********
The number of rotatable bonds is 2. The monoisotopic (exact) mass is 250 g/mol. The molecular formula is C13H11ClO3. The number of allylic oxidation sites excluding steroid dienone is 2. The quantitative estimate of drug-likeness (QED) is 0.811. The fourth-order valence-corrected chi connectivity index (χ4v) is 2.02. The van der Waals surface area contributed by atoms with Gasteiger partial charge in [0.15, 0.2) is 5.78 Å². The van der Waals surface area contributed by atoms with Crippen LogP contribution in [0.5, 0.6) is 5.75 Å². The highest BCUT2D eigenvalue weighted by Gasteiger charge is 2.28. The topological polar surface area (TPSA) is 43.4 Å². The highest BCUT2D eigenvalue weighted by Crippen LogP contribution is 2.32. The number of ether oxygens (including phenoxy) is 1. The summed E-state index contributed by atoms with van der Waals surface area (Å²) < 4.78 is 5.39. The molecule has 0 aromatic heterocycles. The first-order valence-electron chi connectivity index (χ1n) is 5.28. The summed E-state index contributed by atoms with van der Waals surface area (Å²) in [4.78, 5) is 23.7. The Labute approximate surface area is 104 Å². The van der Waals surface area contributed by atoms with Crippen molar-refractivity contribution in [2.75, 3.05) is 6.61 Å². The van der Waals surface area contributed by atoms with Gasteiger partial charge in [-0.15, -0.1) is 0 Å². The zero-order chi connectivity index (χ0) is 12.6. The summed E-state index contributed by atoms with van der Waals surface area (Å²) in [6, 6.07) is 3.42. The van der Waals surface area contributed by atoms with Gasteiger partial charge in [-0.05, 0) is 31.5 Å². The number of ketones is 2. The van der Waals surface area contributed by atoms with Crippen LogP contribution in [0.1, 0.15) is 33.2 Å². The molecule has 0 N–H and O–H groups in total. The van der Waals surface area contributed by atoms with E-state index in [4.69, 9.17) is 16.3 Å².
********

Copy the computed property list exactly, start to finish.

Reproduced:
The number of rotatable bonds is 2. The monoisotopic (exact) mass is 250 g/mol. The molecular formula is C13H11ClO3. The number of allylic oxidation sites excluding steroid dienone is 2. The quantitative estimate of drug-likeness (QED) is 0.811. The fourth-order valence-corrected chi connectivity index (χ4v) is 2.02. The van der Waals surface area contributed by atoms with Gasteiger partial charge in [0.15, 0.2) is 5.78 Å². The van der Waals surface area contributed by atoms with Crippen LogP contribution in [0.5, 0.6) is 5.75 Å². The highest BCUT2D eigenvalue weighted by Gasteiger charge is 2.28. The topological polar surface area (TPSA) is 43.4 Å². The highest BCUT2D eigenvalue weighted by Crippen LogP contribution is 2.32. The number of ether oxygens (including phenoxy) is 1. The summed E-state index contributed by atoms with van der Waals surface area (Å²) < 4.78 is 5.39. The molecule has 0 aromatic heterocycles. The first-order valence-electron chi connectivity index (χ1n) is 5.28. The summed E-state index contributed by atoms with van der Waals surface area (Å²) in [4.78, 5) is 23.7. The Labute approximate surface area is 104 Å². The van der Waals surface area contributed by atoms with Crippen molar-refractivity contribution in [2.75, 3.05) is 6.61 Å². The van der Waals surface area contributed by atoms with Gasteiger partial charge in [-0.15, -0.1) is 0 Å². The zero-order chi connectivity index (χ0) is 12.6. The summed E-state index contributed by atoms with van der Waals surface area (Å²) in [6, 6.07) is 3.42. The van der Waals surface area contributed by atoms with Gasteiger partial charge in [-0.05, 0) is 31.5 Å². The number of ketones is 2. The van der Waals surface area contributed by atoms with Crippen LogP contribution in [0.1, 0.15) is 33.2 Å². The molecule has 0 N–H and O–H groups in total. The van der Waals surface area contributed by atoms with E-state index in [4.69, 9.17) is 16.3 Å².